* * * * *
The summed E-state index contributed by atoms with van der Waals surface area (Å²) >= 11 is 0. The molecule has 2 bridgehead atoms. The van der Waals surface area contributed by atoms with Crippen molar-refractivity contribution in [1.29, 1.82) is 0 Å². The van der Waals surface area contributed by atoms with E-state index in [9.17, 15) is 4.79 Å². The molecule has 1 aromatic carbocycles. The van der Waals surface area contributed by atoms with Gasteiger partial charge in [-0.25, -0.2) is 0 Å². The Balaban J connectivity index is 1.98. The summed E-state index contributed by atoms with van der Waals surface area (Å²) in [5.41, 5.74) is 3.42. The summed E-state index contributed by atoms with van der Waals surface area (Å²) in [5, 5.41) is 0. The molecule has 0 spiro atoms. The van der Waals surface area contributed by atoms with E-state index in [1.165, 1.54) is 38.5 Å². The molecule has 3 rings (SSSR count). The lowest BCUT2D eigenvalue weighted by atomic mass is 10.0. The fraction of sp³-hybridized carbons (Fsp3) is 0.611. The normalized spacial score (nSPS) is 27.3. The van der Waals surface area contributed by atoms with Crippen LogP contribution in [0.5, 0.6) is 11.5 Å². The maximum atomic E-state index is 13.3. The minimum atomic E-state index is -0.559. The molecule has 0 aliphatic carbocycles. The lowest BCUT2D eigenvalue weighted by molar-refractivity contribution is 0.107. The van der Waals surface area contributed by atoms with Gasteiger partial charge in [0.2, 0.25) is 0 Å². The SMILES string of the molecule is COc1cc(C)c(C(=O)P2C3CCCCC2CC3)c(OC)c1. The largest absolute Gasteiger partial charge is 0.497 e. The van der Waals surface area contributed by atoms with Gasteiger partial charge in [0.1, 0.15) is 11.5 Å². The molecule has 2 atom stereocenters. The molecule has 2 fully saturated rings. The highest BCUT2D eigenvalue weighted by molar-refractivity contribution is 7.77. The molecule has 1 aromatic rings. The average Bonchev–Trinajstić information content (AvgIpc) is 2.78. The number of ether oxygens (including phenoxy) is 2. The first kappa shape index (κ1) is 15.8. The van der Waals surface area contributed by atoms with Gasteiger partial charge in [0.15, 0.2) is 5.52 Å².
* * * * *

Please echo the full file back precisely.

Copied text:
The summed E-state index contributed by atoms with van der Waals surface area (Å²) >= 11 is 0. The molecule has 2 bridgehead atoms. The van der Waals surface area contributed by atoms with Crippen molar-refractivity contribution in [1.29, 1.82) is 0 Å². The van der Waals surface area contributed by atoms with E-state index in [9.17, 15) is 4.79 Å². The molecule has 1 aromatic carbocycles. The van der Waals surface area contributed by atoms with Gasteiger partial charge in [-0.25, -0.2) is 0 Å². The Balaban J connectivity index is 1.98. The summed E-state index contributed by atoms with van der Waals surface area (Å²) in [5.41, 5.74) is 3.42. The summed E-state index contributed by atoms with van der Waals surface area (Å²) in [5, 5.41) is 0. The molecule has 0 spiro atoms. The van der Waals surface area contributed by atoms with E-state index in [1.165, 1.54) is 38.5 Å². The molecule has 3 rings (SSSR count). The lowest BCUT2D eigenvalue weighted by atomic mass is 10.0. The fraction of sp³-hybridized carbons (Fsp3) is 0.611. The normalized spacial score (nSPS) is 27.3. The van der Waals surface area contributed by atoms with Crippen LogP contribution in [0.5, 0.6) is 11.5 Å². The maximum atomic E-state index is 13.3. The minimum atomic E-state index is -0.559. The molecule has 0 aliphatic carbocycles. The lowest BCUT2D eigenvalue weighted by molar-refractivity contribution is 0.107. The van der Waals surface area contributed by atoms with Gasteiger partial charge in [0.2, 0.25) is 0 Å². The SMILES string of the molecule is COc1cc(C)c(C(=O)P2C3CCCCC2CC3)c(OC)c1. The largest absolute Gasteiger partial charge is 0.497 e. The van der Waals surface area contributed by atoms with Gasteiger partial charge in [0.1, 0.15) is 11.5 Å². The molecule has 2 atom stereocenters. The molecule has 2 fully saturated rings. The highest BCUT2D eigenvalue weighted by molar-refractivity contribution is 7.77. The molecule has 1 aromatic rings. The average Bonchev–Trinajstić information content (AvgIpc) is 2.78. The number of ether oxygens (including phenoxy) is 2. The first kappa shape index (κ1) is 15.8. The van der Waals surface area contributed by atoms with Gasteiger partial charge in [0.15, 0.2) is 5.52 Å².